Other SEC forwards are having better overall years than Fulkerson, for sure. Mississippi State’s Reggie Perry, Kentucky’s Nick Richards, LSU’s Trendon Watford, and Georgia’s Rayshaun Hammonds have put together strong seasons thus far. But Fulkerson’s transformation from role player to one of Tennessee’s top scoring options has been nothing short of remarkable to watch.
Fulkerson’s impact goes beyond the stat sheet, too.
Aside from freshman Olivier Nkamhoua, Fulkerson was Tennessee’s lone post presence for most of this season. Yves Pons plays as an undersized four, but Fulkerson was the tallest active player on the roster for the first couple months. It wasn’t until seven-foot transfer Uros Plavsic was finally cleared to play in January that Fulkerson started to get some more help down low, but even then Plavsic’s playing time has been sporadic, and his impact minimal beyond a couple games.
Without a dynamic three-point shooter to alleviate the pressure inside, Fulkerson has been one of UT’s only scoring options in the paint. And he’s developed a number of post moves that have become more and more difficult to defend as the season has gone on.
Fulkerson now can hit a fadeaway jumper with regularity. He has a spin move that hearkens back to Grant Williams’ time as a Vol. He can charge into the lane and drive to the basket like a guard. Fulkerson is even athletic enough to sky for alley-oop dunks. He’s also savvy enough to draw numerous fouls on opposing post players and get them into foul trouble.
Defensively, Pons gets a lot of the attention for UT, and rightfully so. The “Flying Frenchman” is on pace to shatter Tennessee’s record for most blocks in a season. But Fulkerson has been an effective defender as well, especially when you consider he doesn’t have the bulk on his 6-foot-9 frame that other post players do in the SEC.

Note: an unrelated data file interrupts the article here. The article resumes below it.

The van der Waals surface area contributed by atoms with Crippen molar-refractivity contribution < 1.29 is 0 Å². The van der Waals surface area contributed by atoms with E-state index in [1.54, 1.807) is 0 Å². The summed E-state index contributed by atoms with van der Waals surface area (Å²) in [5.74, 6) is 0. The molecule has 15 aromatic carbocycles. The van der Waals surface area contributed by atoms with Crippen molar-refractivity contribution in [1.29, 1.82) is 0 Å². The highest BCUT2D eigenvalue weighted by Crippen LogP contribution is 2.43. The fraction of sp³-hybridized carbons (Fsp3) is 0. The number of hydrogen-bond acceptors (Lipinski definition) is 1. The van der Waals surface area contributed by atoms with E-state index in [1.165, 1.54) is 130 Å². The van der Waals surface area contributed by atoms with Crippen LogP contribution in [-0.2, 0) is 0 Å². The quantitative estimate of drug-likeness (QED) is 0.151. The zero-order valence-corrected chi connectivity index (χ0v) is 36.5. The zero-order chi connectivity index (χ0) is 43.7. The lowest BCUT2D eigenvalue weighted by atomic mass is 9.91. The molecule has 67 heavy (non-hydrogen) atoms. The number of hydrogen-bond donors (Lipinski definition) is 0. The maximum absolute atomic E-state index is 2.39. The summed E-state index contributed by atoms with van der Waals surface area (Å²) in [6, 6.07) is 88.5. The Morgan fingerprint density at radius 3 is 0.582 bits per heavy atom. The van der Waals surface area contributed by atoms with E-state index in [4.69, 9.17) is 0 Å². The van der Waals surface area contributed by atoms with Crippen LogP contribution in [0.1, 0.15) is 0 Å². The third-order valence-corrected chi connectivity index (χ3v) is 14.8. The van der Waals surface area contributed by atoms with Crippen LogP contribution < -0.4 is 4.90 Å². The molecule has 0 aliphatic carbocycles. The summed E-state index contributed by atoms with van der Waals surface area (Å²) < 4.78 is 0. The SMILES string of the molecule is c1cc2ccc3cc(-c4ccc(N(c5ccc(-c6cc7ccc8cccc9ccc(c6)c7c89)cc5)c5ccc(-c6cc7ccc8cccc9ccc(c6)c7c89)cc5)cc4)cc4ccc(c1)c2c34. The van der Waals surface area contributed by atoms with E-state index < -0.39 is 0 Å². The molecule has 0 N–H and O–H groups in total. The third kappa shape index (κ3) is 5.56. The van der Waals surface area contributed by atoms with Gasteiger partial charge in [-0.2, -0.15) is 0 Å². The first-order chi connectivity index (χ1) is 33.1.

The redshirt junior is tied with Pons and Jordan Bowden for the most defensive win shares on the team this season (1.4). His defensive plus/minus of 4.5 on the year is the third-best on the team, and his overall plus/minus of 8.9 is easily the best on the team. Fulkerson is the only Vol player with a win share value over 1.0 in conference play, totaling a 1.5. The next-closest is Jalen Johnson at 0.7 in 10 SEC games.
Over his last nine games, Fulkerson has been Tennessee’s best and most consistent player. In that stretch, he’s averaging 13.9 points, 7.3 rebounds, and 1.3 assists while making 60.5 percent of his shots and 84.6 percent of his free throws in 31.1 minutes a game. Only Jordan Bowden (14.4 PPG) is averaging more points per game during that stretch for UT, but he’s doing so at a much less efficient rate, attempting 12.2 field goals a game and making just 37.3 percent of them. Fulkerson has attempted 8.4 field goals per contest in that same span.
At first glance, it may not look like John Fulkerson is one of the best forwards in the SEC. But if you dig deeper and look at his value to Tennessee’s team, it’s apparent that if he keeps up what he’s done as of late, he deserves at least a Second Team All-SEC nod.